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Books You Should Know ...

A World I Never Made

(21 April 1947)

From Labor Action, Vol. 11 No. 16, 21 April 1947, p. 4.
Transcribed & marked up by Einde O’Callaghan for the Encyclopaedia of Trotskyism On-Line (ETOL).

A World I Never Made
by James T. Farrell
The World Publishing Co.; $1.49; 508 pages

“I a stranger and afraid,
In a world I never made.”

With the reissuance of this book in a cheap and handy edition, the first of the four novels that make up the Danny O’Neill series of James T. Farrell (the others are No Star Is Lost, Father and Son and My Days of Anger) is now available to the general reading public. The tetrology, as is known, deals with the emergence of young Danny O’Neill and his awakening to the problems and realities of life. The form of this series, as Farrell explains, in a new and interesting introduction, differs considerably from that of the Studs Lonigan Trilogy in that it does not center upon one individual as the “main focus of attention,” but rather shows the development of several major protagonists. The style and technique, however, are in the method associated with Farrell.

“Before a world can be changed, it is necessary to know what the nature of experience is like in that world,” says Farrell in his introductory note. “This novel is one of the efforts I have made to go as deeply as possible into the nature of experience during the period of my own lifetime.” The series of experiences shown to us, set in the naturalistically-described background of pre-World War I America, are expressed in terms of “a complicated series of contrasts” between the two branches of one Irish; family, the O’Neills and the O’Flahertys.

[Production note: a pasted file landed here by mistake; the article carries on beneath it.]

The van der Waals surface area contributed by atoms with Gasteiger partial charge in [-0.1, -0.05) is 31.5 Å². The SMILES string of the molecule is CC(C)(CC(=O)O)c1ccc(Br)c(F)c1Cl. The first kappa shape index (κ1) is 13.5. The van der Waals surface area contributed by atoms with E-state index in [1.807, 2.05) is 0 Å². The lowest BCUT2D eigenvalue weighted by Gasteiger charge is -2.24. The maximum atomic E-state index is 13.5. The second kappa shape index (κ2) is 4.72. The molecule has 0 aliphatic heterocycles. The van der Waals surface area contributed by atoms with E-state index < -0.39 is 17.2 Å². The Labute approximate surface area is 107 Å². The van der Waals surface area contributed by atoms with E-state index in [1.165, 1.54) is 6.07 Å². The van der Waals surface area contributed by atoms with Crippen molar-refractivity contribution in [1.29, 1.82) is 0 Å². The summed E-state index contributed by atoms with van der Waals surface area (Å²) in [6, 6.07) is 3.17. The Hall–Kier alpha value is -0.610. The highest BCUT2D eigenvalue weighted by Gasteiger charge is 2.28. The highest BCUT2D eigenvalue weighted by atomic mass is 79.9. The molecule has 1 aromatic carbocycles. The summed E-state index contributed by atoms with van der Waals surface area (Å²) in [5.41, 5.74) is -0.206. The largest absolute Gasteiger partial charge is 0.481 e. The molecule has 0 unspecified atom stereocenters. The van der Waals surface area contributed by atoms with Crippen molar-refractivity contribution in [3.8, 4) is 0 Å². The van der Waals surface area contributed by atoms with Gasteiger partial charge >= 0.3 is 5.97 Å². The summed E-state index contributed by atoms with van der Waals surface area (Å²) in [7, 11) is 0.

One branch is working class, the other is the lowest of the petty bourgeois ranks; both are Irish to the bone. Various generations of the family appear. Old grandmother O’Flaherty, a mixture of humor, wisdom and spry viciousness; Lizz, her slovenly, hysterically religious daughter and the mother of Danny; Danny O’Neill, a somewhat too “goody-goody”, sort of boy, confused and fearful in this world he never made; and many other members of this conflicting. hostile yet somehow bound-together family growing up in growing up America

While this novel does not have the merit of the Studs Lonigan series, it should be read by those interested in getting an insight into Farrell’s naturalistic method and evaluating it. Perhaps its curious suggestivity and the implications that lead to understanding of the characters, their world and their problems, are more important that the writing itself.

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